How to Reduce Food Waste and Save Money

Over the past few years, the number of Americans experiencing food insecurity has increased, and while we've made great strides, food is still wasted by consumers daily.

How to Reduce Food Waste and Save Money

The good news is your actions to reduce your food waste, no matter how small, can positively impact your health, community, environment and save you time and money. Here are a few tips to help to help alter your food habits both in the kitchen and in the grocery store:

Plan and Shop Strategically
  • Take Food Inventory. Open your food pantry, fridge and freezer to see what food you have on hand and what expires soon. Write your weekly meal plans based on those existing items, prioritizing the "must use" items and be specific about your amounts. If you eat berries on your cereal daily, write "berries for five breakfasts."
  • Shop to Freeze. As you choose your food items and meals, consider choosing foods that freeze well. You can even freeze vegetables, fruits and herbs for easy use in the future, which is especially helpful as items go out of season. Choose at least one or two days per week to eat leftovers in your fridge or freezer—this is a great time saver!
  • Avoid Impulse and Bulk Buying. Resist the urge to buy items not on your grocery list and that come in overly large packages. Unless you are cooking for a crowd, it's unlikely you will use five cans of oatmeal, even if the 5th one is free. Often, buying less may be the right amount of food.
Store Food Smarter
  • Rotate Food. Consider the FIFO, or "first in, first out" method used by restaurants. In your fridge, freezer and pantry, move older foods that expire soon to the front and newly bought food with longer shelf lives to the back. Also, clearly and visibly mark expiration dates on items.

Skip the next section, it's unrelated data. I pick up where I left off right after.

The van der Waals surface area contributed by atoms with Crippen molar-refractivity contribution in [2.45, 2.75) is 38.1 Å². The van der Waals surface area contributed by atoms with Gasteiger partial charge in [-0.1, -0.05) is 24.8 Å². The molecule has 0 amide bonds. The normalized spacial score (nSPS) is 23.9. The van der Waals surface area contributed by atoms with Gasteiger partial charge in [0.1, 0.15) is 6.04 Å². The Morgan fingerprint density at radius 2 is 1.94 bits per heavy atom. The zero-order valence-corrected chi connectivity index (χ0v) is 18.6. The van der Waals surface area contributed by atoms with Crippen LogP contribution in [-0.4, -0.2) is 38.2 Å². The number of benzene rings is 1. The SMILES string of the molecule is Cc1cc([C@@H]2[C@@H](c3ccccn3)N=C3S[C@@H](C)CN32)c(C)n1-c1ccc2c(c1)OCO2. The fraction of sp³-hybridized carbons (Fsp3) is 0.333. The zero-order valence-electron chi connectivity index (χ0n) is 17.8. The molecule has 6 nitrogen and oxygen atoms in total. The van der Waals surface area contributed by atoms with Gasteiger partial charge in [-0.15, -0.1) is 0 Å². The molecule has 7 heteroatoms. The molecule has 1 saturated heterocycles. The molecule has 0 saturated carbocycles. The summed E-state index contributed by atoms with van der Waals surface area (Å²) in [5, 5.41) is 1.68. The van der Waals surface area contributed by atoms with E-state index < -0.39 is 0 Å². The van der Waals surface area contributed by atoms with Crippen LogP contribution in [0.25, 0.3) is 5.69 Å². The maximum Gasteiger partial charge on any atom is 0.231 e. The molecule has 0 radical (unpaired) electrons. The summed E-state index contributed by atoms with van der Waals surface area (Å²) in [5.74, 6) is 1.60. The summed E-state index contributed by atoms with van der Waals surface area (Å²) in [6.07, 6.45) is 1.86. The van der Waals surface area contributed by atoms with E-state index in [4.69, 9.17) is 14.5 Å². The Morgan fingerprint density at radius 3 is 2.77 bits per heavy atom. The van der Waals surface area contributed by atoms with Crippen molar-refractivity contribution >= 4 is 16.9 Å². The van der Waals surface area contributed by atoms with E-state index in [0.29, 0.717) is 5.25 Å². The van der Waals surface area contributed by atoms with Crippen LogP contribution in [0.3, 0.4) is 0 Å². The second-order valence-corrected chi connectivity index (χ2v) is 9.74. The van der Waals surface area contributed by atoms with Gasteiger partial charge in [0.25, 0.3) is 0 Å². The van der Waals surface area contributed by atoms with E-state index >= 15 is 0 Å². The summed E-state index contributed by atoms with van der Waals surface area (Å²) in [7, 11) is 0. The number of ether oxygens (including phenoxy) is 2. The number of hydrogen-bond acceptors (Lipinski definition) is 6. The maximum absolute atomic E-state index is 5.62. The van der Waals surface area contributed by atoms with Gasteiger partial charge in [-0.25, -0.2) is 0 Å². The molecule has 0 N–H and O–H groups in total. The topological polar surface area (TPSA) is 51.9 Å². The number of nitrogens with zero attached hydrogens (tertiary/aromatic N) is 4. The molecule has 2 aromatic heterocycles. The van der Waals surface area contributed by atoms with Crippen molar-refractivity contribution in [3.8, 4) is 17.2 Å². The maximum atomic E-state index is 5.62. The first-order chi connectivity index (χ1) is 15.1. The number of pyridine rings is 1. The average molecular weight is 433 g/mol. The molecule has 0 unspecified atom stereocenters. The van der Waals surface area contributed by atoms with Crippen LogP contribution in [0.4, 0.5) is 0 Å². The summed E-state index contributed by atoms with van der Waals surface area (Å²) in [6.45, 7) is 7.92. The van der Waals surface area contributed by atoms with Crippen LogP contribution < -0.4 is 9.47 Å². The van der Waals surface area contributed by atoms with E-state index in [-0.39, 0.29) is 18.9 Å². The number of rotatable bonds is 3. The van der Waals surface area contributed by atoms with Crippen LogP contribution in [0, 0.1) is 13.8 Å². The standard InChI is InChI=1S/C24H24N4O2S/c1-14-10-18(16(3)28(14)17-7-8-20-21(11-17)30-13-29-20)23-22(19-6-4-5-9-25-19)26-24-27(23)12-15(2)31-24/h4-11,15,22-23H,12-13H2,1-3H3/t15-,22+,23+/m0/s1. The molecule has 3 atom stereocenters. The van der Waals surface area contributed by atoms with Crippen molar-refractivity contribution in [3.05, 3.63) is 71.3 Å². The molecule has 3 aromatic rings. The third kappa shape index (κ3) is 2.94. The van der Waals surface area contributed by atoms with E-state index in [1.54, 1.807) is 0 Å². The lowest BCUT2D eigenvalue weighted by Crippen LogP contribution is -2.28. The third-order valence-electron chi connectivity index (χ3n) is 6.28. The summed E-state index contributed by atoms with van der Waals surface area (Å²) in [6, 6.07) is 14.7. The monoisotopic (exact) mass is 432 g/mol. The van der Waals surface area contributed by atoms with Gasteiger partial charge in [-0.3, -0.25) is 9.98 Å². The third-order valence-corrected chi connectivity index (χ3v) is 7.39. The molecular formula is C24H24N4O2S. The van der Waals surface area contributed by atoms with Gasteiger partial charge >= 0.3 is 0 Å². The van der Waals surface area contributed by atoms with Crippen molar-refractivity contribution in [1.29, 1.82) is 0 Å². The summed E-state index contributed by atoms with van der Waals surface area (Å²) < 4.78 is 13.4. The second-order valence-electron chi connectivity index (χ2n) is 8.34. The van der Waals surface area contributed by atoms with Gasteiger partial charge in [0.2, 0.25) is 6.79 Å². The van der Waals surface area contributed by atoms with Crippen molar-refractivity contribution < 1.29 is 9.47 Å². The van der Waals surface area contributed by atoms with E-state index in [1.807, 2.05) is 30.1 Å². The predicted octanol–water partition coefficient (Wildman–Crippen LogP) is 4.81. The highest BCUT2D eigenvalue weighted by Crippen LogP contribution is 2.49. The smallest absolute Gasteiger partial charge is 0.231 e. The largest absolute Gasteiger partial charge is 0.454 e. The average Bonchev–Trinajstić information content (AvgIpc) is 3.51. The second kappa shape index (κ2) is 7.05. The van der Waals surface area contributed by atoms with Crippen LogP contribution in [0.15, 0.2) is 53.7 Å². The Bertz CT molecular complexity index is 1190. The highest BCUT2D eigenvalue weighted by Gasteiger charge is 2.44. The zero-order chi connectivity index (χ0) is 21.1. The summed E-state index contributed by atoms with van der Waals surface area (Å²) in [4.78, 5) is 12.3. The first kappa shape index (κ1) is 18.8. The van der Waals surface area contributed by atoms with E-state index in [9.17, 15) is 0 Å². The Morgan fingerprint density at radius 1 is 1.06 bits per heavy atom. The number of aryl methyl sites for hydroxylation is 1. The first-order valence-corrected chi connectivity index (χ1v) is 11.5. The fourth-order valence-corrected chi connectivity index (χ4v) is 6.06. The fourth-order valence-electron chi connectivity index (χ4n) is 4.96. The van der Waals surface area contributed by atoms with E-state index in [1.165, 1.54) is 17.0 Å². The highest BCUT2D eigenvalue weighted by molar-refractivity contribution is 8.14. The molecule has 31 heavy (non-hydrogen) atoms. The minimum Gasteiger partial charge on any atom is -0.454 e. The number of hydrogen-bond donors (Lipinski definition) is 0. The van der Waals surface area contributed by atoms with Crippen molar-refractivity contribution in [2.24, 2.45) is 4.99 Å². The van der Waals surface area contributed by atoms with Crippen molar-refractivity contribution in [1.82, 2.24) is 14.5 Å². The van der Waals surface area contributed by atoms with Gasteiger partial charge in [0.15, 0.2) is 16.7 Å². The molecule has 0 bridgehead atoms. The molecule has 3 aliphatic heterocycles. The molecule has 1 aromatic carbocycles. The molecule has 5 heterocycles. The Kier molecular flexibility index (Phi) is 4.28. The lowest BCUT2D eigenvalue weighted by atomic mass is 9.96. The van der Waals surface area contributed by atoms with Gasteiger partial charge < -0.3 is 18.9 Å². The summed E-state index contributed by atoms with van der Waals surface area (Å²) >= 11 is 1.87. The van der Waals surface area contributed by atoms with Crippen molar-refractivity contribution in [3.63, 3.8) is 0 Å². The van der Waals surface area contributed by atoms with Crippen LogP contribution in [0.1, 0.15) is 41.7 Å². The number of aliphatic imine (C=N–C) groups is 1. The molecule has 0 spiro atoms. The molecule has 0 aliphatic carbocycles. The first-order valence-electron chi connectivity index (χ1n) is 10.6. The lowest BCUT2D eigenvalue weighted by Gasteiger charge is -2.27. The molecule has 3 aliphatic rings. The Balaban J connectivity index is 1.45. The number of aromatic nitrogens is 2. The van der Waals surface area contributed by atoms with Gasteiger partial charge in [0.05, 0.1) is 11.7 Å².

• Store Correctly to Avoid Spoilage. Much food waste comes from a lack of knowledge about storing food. Research the best ways to store food items (not everything goes in the fridge) and check out the U.S. Department of Health and Human Service's FoodKeeper App to learn about maximizing freshness.
  • Know Your Date-Labels. A "Sell-By" or "Use-By" date can be confusing. Proper storage and handling of products can prevent spoilage. Use your senses—if the food looks or smells "off," throw it out. Learn the meanings of date labels on the U.S. Department of Agriculture's website.
Think Before You Toss
  • Trim and Enjoy. We are quick to throw away "suspect" looking food, but often, the food is edible. Cut moldy edges off cheese and dark spots off vegetables and fruit. Nutritional values exist in fruit and veggie skins, as well as some poultry items like chicken. Research what's edible and dig in!
  • Take Notes. Pay attention to which foods you don't eat and ultimately end up spoiling. We're talking about the food that you say, "I will eat that later," and it never happens. Keeping track of this provides insight into which foods you can cut back on when you shop. Why buy items you won't eat?
  • Consider Composting. Participating in a local composting program or starting a compost pile in your backyard can reduce food waste and enrich the soil. The P.A. Department of Environmental Protection (D.E.P.) has excellent resources about composting and even provides the E.P.A.'s how-to guide for composting at home. Alternatively, use the D.E.P.'s Recycling and Compost Facility Directory to find a composting site nearby.
Cook with Intention
  • Food Prep. Life gets busy and working ahead today can help streamline your cooking process tomorrow. If you make a salad for dinner tonight, make one for tomorrow night and chop veggies for a recipe you also plan to make. Future you will appreciate this.
  • Adhere to Serving Sizes. This note is essential for cooking and freezing food. Keeping portions in a healthy range can help you reduce overeating, food waste and help you maintain a healthier weight. Freezing portion-size food also helps with portion control when you defrost and reheat your next meal.
  • Get Creative. Overly ripe or "aging" produce can make great smoothies—consider saving your vegetable scraps to make stock for soups. Give your water a flavor boost by adding fruit or cucumber peels to it. Outside of the kitchen, look up self-care recipes for pampering products that include leftover produce.

If you think about it, the four Rs of recycling, review, reduce, reuse and recycle can also pertain to reducing food waste. Habits are hard to break, so start with small steps to help conserve your food. As you choose where to shop, always prioritize buying local to help support your community and if you have extra food, donate it to a charity in need.

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